Thursday, August 14, 2008

Reader Meet Author

Jacob McArthur Mooney

"Any argument based on statics just paints the room a darker red. Squint and you could lose it in the darkness, mistake it for blood on the walls."

So you are sitting there with a collection of poems you have written over the last year or so, and you would love to see it turned into a book or chapbook. You may even have a clever title for your collection like, "Shattered Keystrokes" or "All the Pills in the Cupboard". You may have even distributed a few copies to friends, but why are the publishers, even the smallest ones, not taking the bait? A Nova Scotian, currently living in the States, Jacob McArthur Mooney was once told a piece of advice that allowed him to take his collection and turn it into a published and beautifully presented book. I'll let him tell the story, but his debut book The New Layman's Almanac, appears to give a nod to style of the traditional almanac on the surface. Yet, underneath lays a great collection thoughts and poems on all sorts of subjects including love, baseball, life, childhood, Canada, and so much more. In fact, I believe he may be the first poet to actually use Mark Mulder in a poem.

Jacob McArthur Mooney is the poetry editor for Thieves Jargon and the founder of The Facebook Review. Recently he was kind enough to answer a few of my questions.

Orange Alert (OA): The New Layman's Almanac is a great concept, and is very well designed. What came first the concept or the poems?
Jacob McArthur Mooney (JM): Er, thanks. And thanks also from the design team at McClelland & Stewart. The concept was dreamt up about halfway through the writing of the poems. I remember going out to dinner with a group that included a very successful older poet who, while offering a string of advice, threw out the generalization that no new poets could ever get published without having a thematic book, that no "pure collection" has a chance. All I had at the time was a "pure collection" of poems with disparate themes and styles. So, if you look closely, you'll see that TNLA is a very athematic book, with poems about everything. The structure of it is actually pretty cosmetic, if you ignore the titling conventions and the "see also" bits, you'll see there's not much holding it together. So what started as an in-joke between me and my friends about the shallowness of publishing trends became one of the manuscript's big marketing tools. I'm not sure if this makes it more or less funny as a joke.

OA: I received several looks and comment while reading this on the train, which is always good. Why is the layout sideways?
JM: It's pretty simple. Many of the lines are too long to be printed the other way, and I have a deep-set hatred for the "line-down and indent five spaces" trick usually used to solve that problem. I was lucky to meet up with a lot of people at M&S who were willing to do weird things with this project, and that's one of them.

OA: You are also the poetry editor for Thieves Jargon. What do you look for in a "Thieves Jargon" poem?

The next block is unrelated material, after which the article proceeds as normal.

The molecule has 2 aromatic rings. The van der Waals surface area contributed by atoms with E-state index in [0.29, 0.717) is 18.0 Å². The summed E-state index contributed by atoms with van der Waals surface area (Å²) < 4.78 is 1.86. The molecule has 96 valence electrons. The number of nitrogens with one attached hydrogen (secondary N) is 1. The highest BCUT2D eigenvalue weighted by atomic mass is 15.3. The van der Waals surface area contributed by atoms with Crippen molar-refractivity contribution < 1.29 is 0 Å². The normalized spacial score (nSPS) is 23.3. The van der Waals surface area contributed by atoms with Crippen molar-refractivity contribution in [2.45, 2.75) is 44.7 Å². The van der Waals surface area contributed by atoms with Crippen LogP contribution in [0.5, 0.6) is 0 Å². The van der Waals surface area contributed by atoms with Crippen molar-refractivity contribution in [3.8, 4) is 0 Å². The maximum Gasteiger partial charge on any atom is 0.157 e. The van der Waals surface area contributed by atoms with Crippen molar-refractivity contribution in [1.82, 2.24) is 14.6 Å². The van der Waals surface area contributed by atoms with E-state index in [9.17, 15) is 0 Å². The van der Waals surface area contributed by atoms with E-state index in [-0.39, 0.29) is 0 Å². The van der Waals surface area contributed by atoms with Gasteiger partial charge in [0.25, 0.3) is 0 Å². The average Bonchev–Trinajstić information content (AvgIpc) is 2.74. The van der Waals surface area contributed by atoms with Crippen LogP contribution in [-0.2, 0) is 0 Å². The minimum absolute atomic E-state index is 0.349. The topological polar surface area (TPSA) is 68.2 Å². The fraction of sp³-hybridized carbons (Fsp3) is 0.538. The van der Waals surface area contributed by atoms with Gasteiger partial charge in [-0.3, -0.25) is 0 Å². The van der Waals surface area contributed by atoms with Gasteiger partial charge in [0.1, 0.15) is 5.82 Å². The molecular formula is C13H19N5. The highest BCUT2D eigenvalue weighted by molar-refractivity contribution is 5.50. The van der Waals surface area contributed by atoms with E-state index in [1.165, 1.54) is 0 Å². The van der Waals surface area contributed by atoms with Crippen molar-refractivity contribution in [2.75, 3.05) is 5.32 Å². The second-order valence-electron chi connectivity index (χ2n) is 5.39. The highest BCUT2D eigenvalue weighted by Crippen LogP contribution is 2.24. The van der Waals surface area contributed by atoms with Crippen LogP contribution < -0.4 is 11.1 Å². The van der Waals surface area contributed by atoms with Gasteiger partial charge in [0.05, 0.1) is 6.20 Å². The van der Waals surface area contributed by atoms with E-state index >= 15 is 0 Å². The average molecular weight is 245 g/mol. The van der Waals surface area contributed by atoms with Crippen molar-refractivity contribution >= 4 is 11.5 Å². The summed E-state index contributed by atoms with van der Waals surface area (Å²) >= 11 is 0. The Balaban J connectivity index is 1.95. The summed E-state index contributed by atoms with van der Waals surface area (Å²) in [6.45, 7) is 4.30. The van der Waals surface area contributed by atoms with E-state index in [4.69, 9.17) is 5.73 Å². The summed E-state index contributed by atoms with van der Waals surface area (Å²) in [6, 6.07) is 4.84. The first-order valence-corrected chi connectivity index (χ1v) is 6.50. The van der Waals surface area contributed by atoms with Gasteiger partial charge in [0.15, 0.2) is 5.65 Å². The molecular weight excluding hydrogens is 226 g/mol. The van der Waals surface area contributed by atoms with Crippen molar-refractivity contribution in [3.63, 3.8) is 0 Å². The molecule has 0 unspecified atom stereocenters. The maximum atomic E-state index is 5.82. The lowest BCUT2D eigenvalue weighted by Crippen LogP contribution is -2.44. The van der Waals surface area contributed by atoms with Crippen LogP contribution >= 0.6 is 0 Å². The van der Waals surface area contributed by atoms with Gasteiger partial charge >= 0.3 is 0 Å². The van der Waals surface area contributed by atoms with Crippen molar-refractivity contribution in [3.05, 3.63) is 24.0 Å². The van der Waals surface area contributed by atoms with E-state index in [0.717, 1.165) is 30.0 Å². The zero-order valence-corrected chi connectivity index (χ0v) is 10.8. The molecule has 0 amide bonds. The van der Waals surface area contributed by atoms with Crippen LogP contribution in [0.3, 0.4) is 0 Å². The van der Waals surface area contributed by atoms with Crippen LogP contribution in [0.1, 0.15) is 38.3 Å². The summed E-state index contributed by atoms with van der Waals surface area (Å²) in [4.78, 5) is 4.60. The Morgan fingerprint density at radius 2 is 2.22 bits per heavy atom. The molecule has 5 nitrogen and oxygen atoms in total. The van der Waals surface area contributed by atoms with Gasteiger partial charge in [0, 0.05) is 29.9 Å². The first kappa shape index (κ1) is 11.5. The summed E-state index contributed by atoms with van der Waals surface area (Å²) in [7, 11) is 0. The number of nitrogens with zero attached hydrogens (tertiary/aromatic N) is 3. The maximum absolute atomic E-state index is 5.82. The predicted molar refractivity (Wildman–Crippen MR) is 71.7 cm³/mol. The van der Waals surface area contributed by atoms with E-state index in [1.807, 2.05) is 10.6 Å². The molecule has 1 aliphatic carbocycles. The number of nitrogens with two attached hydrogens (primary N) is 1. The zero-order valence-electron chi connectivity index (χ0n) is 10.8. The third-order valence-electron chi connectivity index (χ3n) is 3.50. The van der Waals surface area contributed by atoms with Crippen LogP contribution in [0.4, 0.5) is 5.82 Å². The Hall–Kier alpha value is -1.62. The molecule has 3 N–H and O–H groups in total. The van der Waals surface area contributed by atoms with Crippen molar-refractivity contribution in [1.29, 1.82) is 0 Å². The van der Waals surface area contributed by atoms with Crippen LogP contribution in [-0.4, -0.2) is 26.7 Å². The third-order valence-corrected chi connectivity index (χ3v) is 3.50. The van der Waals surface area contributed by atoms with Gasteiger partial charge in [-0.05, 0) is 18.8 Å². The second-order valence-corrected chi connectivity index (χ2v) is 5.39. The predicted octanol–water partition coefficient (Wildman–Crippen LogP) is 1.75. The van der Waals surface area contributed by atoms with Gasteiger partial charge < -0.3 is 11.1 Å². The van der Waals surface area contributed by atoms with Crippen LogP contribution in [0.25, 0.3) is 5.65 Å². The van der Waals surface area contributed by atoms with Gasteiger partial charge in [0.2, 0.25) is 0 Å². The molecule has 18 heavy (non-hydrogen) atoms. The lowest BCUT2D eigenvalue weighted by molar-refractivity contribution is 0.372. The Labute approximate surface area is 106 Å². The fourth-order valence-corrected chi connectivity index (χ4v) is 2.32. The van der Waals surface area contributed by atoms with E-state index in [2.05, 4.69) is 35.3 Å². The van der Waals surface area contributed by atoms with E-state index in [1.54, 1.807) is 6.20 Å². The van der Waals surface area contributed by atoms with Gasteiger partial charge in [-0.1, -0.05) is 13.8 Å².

JM: I look for good. I used to try and find poems that I thought would fit the aesthetic of the site, poems that I thought our regulars would like. But that's hard to do. Now I just try and find poems I like, and if they regulars don't like it, they can be replaced.

OA: Do you read other on-line journals to get a feel for what they are doing or do you allow the work to carve it's path? Do you feel there is competition between journals?
JM: There probably should be more competition. Friendly competition, mind you. I read Zygote every now and then, also nth position and Jacket and a couple of others. I don't read 3AM or McSweeney's anymore. I think it's healthy to be jealous when you think any of the other outfits really hit one out of the park.

OA: You also run your own site called The Facebook Review. I really like the concept, but why facebook? What has the response been like?
JM: It came out of trying to post my own work on Facebook and being amazed at all of the seemingly random rules that the format applied to what I was doing, like how long a line could be, or how many spaces I could have for an indentation. I liked the idea of using those rules as a sort of in-house form, and trying to grow like a kind of mold overtop of them. In the end, the rules beat me. We kept getting our stuff erased by random bots or admins who cancelled our account for not be a "real person" but instead a sort of intangible object, with the given name "Review Publisher". I didn't kick up a fuss over it, as it's all part of the experiment. Like, how strange is it for a name-recognition software, something completely inanimate, intangible, and even abstract, to decide on the "humanity" represented by a bunch of words?

OA: What's next for Jacob McArthur Mooney?
JM: I'm finishing a second poetry manuscript. This next one is a lot more traditionally thematic. It's about a plane crash. I'm working on a novel, which is shaping up to be a political satire set in a socialist commune in Nova Scotia. I'm living in the States for another month or so, and hope to get out to Yankee Stadium before it closes. Um, I just turned 25.

Bonus Questions:
Where is the coolest indie book store in Toronto?
JM: The Monkey's Paw. It's a rare book store with a healthy sense of the ironic and the ridiculous, and no sense of the typical rare book store pretensions.

OA: What type of music do you listen to?
JM: I like simple music. My five favourite acts of all time are, in order: Kris Kristoffersson, Elliott Smith, The White Stripes, Life Without Buildings, and, for a little Canadian content, The Tragically Hip.

For more information on Jacob McArthur Mooney and The New Layman's Almanac please visit this website.

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